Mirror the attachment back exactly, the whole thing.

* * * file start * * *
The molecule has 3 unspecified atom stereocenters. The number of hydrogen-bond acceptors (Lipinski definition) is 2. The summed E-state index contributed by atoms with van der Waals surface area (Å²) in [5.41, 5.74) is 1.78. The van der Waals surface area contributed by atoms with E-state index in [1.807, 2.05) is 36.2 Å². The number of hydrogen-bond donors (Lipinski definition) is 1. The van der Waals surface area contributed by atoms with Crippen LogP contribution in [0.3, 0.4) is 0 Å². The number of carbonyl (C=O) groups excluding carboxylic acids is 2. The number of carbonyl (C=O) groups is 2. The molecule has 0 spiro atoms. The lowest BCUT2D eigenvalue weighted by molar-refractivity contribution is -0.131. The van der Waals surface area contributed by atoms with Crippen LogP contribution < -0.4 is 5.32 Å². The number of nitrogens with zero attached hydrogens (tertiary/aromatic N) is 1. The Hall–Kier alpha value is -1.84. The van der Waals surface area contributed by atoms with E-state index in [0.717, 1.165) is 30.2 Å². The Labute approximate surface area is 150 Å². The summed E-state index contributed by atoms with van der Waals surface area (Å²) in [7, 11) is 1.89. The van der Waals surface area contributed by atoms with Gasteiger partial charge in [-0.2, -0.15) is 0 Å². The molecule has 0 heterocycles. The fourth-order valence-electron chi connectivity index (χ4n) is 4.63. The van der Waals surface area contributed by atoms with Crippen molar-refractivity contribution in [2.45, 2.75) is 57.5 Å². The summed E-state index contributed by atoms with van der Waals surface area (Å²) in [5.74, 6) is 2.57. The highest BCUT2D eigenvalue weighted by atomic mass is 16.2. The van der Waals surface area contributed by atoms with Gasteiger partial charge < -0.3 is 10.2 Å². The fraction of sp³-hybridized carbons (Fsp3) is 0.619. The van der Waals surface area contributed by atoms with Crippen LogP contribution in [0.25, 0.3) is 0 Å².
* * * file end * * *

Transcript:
The molecule has 3 unspecified atom stereocenters. The number of hydrogen-bond acceptors (Lipinski definition) is 2. The summed E-state index contributed by atoms with van der Waals surface area (Å²) in [5.41, 5.74) is 1.78. The van der Waals surface area contributed by atoms with E-state index in [1.807, 2.05) is 36.2 Å². The number of hydrogen-bond donors (Lipinski definition) is 1. The van der Waals surface area contributed by atoms with Crippen LogP contribution in [0.3, 0.4) is 0 Å². The number of carbonyl (C=O) groups excluding carboxylic acids is 2. The number of carbonyl (C=O) groups is 2. The molecule has 0 spiro atoms. The lowest BCUT2D eigenvalue weighted by molar-refractivity contribution is -0.131. The van der Waals surface area contributed by atoms with Crippen LogP contribution < -0.4 is 5.32 Å². The number of nitrogens with zero attached hydrogens (tertiary/aromatic N) is 1. The Hall–Kier alpha value is -1.84. The van der Waals surface area contributed by atoms with E-state index in [0.717, 1.165) is 30.2 Å². The Labute approximate surface area is 150 Å². The summed E-state index contributed by atoms with van der Waals surface area (Å²) in [7, 11) is 1.89. The van der Waals surface area contributed by atoms with Gasteiger partial charge in [-0.2, -0.15) is 0 Å². The molecule has 0 heterocycles. The fourth-order valence-electron chi connectivity index (χ4n) is 4.63. The van der Waals surface area contributed by atoms with Crippen molar-refractivity contribution in [2.45, 2.75) is 57.5 Å². The summed E-state index contributed by atoms with van der Waals surface area (Å²) in [5.74, 6) is 2.57. The highest BCUT2D eigenvalue weighted by atomic mass is 16.2. The van der Waals surface area contributed by atoms with Gasteiger partial charge < -0.3 is 10.2 Å². The fraction of sp³-hybridized carbons (Fsp3) is 0.619. The van der Waals surface area contributed by atoms with Crippen LogP contribution in [0.25, 0.3) is 0 Å².